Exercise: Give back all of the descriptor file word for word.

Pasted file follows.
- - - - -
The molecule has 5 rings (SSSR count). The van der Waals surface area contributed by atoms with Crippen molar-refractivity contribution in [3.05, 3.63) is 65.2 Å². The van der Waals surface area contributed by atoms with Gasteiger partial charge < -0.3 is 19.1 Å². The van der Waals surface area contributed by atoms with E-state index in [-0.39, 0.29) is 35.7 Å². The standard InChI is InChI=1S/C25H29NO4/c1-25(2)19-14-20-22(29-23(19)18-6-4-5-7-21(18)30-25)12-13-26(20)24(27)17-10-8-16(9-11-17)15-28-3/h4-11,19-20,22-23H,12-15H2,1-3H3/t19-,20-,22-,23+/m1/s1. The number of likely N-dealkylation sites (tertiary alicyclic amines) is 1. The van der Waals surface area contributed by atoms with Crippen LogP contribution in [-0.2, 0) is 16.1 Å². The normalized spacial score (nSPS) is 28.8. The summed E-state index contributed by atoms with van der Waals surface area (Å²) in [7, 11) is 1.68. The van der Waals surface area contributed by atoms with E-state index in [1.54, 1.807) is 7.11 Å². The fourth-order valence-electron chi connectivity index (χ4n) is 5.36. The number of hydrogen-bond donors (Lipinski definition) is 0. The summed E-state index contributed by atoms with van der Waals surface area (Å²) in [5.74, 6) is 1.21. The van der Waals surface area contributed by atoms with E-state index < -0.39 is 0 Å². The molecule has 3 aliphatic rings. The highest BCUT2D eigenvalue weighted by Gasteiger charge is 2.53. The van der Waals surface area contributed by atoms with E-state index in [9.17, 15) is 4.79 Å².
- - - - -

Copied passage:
The molecule has 5 rings (SSSR count). The van der Waals surface area contributed by atoms with Crippen molar-refractivity contribution in [3.05, 3.63) is 65.2 Å². The van der Waals surface area contributed by atoms with Gasteiger partial charge < -0.3 is 19.1 Å². The van der Waals surface area contributed by atoms with E-state index in [-0.39, 0.29) is 35.7 Å². The standard InChI is InChI=1S/C25H29NO4/c1-25(2)19-14-20-22(29-23(19)18-6-4-5-7-21(18)30-25)12-13-26(20)24(27)17-10-8-16(9-11-17)15-28-3/h4-11,19-20,22-23H,12-15H2,1-3H3/t19-,20-,22-,23+/m1/s1. The number of likely N-dealkylation sites (tertiary alicyclic amines) is 1. The van der Waals surface area contributed by atoms with Crippen LogP contribution in [-0.2, 0) is 16.1 Å². The normalized spacial score (nSPS) is 28.8. The summed E-state index contributed by atoms with van der Waals surface area (Å²) in [7, 11) is 1.68. The van der Waals surface area contributed by atoms with E-state index in [1.54, 1.807) is 7.11 Å². The fourth-order valence-electron chi connectivity index (χ4n) is 5.36. The number of hydrogen-bond donors (Lipinski definition) is 0. The summed E-state index contributed by atoms with van der Waals surface area (Å²) in [5.74, 6) is 1.21. The van der Waals surface area contributed by atoms with E-state index < -0.39 is 0 Å². The molecule has 3 aliphatic rings. The highest BCUT2D eigenvalue weighted by Gasteiger charge is 2.53. The van der Waals surface area contributed by atoms with E-state index in [9.17, 15) is 4.79 Å².